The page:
Managing Salespeople — and keeping sales coming — through turbulent times
When the economy is rocky — like now — and many firms aren’t meeting sales goals, advice for sales execs comes fast and furious. Things like “focus on positives”, “stay in constant contact with customers”, “increase networking activities” and “don’t prejudge the prospect — call them all” are trotted out to (hopefully) give discouraged salespeople new ideas for success. In times like this, however, often forgotten are the lonely sales managers or directors, whose job becomes doubly hard.
In tough times the sales manager is often on the “hot seat” to come up with new ideas and find new ways — or effective old ways — to help sales people bring in business and keep them motivated. With our collective 50 years of sales and sales management as the guide, we offer a “Top 5” list of ideas to help beleaguered sales managers meet this challenge.
- Ask “so what?” of your products and story. With economic winds blowing in your corporate face it’s a good idea to critically assess whether more than just the economy has moved against you. You may have had clear positioning and differentiation in the past but it’s possible that other factors are at work. Take a fresh look at your products and what you’re telling the market by applying the “so what?” test — evaluating everything you think is different or better than everyone else. Have competitors usurped your pole position? Have new entrants taken away your uniqueness? Be brutally honest to determine if changes must be made to products, services and your marketing.
- Add training in weak areas. Good salespeople are always eager to learn how to become great ones. Tough times expose weaknesses, or at least incent sales execs to determine where they could improve. As their manager, spend extra time helping them assess weaknesses, outline a remedial plan and act on it. Through this process you may even find a new skill or two to teach them! Being willing to spend money on outside training and coaching will reaffirm your faith in them, and will be a boon to morale. If training funds are limited, one low-cost way is to call upon internal experts. We know of a firm that did this by starting a “university” and bringing in “professors” (from within the company) teach sales and industry fundamentals. A combination of recognition and monetary rewards usually motivates budding professors.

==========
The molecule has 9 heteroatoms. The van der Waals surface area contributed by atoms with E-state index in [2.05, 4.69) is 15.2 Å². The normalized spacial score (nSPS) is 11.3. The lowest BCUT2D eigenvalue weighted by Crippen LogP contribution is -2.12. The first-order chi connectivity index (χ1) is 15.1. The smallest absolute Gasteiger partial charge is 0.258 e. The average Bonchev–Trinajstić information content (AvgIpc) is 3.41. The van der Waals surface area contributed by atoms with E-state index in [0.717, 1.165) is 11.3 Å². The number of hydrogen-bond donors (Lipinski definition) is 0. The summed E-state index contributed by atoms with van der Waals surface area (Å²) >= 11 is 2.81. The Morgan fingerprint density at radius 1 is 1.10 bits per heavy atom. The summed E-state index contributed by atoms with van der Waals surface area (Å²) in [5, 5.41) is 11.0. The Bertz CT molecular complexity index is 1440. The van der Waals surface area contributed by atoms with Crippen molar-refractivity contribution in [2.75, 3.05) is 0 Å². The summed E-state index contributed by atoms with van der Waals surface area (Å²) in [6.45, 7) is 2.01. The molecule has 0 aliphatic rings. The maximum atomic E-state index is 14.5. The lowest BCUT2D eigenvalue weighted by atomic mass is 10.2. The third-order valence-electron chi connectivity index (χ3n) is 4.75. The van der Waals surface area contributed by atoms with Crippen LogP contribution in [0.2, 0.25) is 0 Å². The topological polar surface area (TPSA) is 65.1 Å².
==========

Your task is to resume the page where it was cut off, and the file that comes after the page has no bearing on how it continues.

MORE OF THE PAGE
- Take unnecessary tasks off salespeople’s plates. Make sure that salespeople are wholly focused on selling. Time and again we see sales execs spending much of their time — more than what they signed up for — supporting clients, writing marketing copy and doing other non-sales activities that are at odds with their behavior style, comp plans and motivations. Outside resources can provide many of these support functions when there are no funds to hire for these roles. In general, be attuned to removing obstacles to their selling success.
- Enhance incentives. You may feel that compensation plans are already “rich”, or at least very good, and so management may resist making them richer. But, most good salespeople have a “high utilitarian” value — are very driven by money. Additional bonuses, overrides or even temporary hikes in commission rates may motivate sales execs to exert more effort and creativity during hard times.
- Be a servant to your team. A key requirement of any leader is that they will do whatever it takes to make better the lives of those whom they lead. While this is true in good times or bad, it becomes critical during tough times. Be extra-willing and available to coach, go on calls, strategize and otherwise remove obstacles to a salesperson’s success.
As sales manager it’s also important to keep your own morale high. Make sure you’re communicating well with your boss — and asking for the same response as suggested above. Keep doing whatever you normally do to “accentuate the positives” and know that when it comes to bad business cycles — this too shall pass!